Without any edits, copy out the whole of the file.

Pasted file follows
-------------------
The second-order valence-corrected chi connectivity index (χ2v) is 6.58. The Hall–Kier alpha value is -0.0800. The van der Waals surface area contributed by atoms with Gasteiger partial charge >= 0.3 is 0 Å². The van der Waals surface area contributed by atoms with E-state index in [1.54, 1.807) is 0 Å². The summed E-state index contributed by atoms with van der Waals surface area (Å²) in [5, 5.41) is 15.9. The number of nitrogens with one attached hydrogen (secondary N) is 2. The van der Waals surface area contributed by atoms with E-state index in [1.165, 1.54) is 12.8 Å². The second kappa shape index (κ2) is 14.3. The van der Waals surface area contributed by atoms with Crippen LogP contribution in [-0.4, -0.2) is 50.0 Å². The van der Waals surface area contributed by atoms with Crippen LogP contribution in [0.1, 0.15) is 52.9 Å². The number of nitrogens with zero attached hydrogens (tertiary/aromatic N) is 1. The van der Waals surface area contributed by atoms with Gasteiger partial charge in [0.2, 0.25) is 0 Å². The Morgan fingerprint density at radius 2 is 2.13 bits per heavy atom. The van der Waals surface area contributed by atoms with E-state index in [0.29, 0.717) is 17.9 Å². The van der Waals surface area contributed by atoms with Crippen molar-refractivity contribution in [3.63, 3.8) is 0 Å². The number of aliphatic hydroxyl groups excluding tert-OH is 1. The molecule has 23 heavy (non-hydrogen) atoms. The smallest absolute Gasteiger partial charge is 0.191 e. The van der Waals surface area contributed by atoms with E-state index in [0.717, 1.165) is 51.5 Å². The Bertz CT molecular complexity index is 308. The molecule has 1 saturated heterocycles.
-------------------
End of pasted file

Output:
The second-order valence-corrected chi connectivity index (χ2v) is 6.58. The Hall–Kier alpha value is -0.0800. The van der Waals surface area contributed by atoms with Gasteiger partial charge >= 0.3 is 0 Å². The van der Waals surface area contributed by atoms with E-state index in [1.54, 1.807) is 0 Å². The summed E-state index contributed by atoms with van der Waals surface area (Å²) in [5, 5.41) is 15.9. The number of nitrogens with one attached hydrogen (secondary N) is 2. The van der Waals surface area contributed by atoms with E-state index in [1.165, 1.54) is 12.8 Å². The second kappa shape index (κ2) is 14.3. The van der Waals surface area contributed by atoms with Crippen LogP contribution in [-0.4, -0.2) is 50.0 Å². The van der Waals surface area contributed by atoms with Crippen LogP contribution in [0.1, 0.15) is 52.9 Å². The number of nitrogens with zero attached hydrogens (tertiary/aromatic N) is 1. The van der Waals surface area contributed by atoms with Gasteiger partial charge in [0.2, 0.25) is 0 Å². The Morgan fingerprint density at radius 2 is 2.13 bits per heavy atom. The van der Waals surface area contributed by atoms with E-state index in [0.29, 0.717) is 17.9 Å². The van der Waals surface area contributed by atoms with Crippen molar-refractivity contribution in [3.63, 3.8) is 0 Å². The number of aliphatic hydroxyl groups excluding tert-OH is 1. The molecule has 23 heavy (non-hydrogen) atoms. The smallest absolute Gasteiger partial charge is 0.191 e. The van der Waals surface area contributed by atoms with E-state index in [0.717, 1.165) is 51.5 Å². The Bertz CT molecular complexity index is 308. The molecule has 1 saturated heterocycles.